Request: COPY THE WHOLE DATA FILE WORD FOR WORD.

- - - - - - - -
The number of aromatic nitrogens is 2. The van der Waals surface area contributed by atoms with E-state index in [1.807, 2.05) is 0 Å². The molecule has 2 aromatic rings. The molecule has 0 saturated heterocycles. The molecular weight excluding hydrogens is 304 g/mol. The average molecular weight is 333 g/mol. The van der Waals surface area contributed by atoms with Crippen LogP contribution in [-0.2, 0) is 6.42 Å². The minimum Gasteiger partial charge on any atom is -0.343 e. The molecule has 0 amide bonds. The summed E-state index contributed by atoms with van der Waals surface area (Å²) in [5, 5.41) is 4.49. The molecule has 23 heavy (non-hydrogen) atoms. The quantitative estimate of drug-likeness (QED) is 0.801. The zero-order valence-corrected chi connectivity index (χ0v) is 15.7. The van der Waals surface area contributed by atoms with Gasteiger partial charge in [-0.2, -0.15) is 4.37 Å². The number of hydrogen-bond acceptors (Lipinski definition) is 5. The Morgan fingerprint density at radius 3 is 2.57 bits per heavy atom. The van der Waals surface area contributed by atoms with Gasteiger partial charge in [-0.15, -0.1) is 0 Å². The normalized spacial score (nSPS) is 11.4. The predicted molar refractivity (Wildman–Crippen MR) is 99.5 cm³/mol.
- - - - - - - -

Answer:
The number of aromatic nitrogens is 2. The van der Waals surface area contributed by atoms with E-state index in [1.807, 2.05) is 0 Å². The molecule has 2 aromatic rings. The molecule has 0 saturated heterocycles. The molecular weight excluding hydrogens is 304 g/mol. The average molecular weight is 333 g/mol. The van der Waals surface area contributed by atoms with Crippen LogP contribution in [-0.2, 0) is 6.42 Å². The minimum Gasteiger partial charge on any atom is -0.343 e. The molecule has 0 amide bonds. The summed E-state index contributed by atoms with van der Waals surface area (Å²) in [5, 5.41) is 4.49. The molecule has 23 heavy (non-hydrogen) atoms. The quantitative estimate of drug-likeness (QED) is 0.801. The zero-order valence-corrected chi connectivity index (χ0v) is 15.7. The van der Waals surface area contributed by atoms with Gasteiger partial charge in [-0.2, -0.15) is 4.37 Å². The number of hydrogen-bond acceptors (Lipinski definition) is 5. The Morgan fingerprint density at radius 3 is 2.57 bits per heavy atom. The van der Waals surface area contributed by atoms with Gasteiger partial charge in [-0.15, -0.1) is 0 Å². The normalized spacial score (nSPS) is 11.4. The predicted molar refractivity (Wildman–Crippen MR) is 99.5 cm³/mol.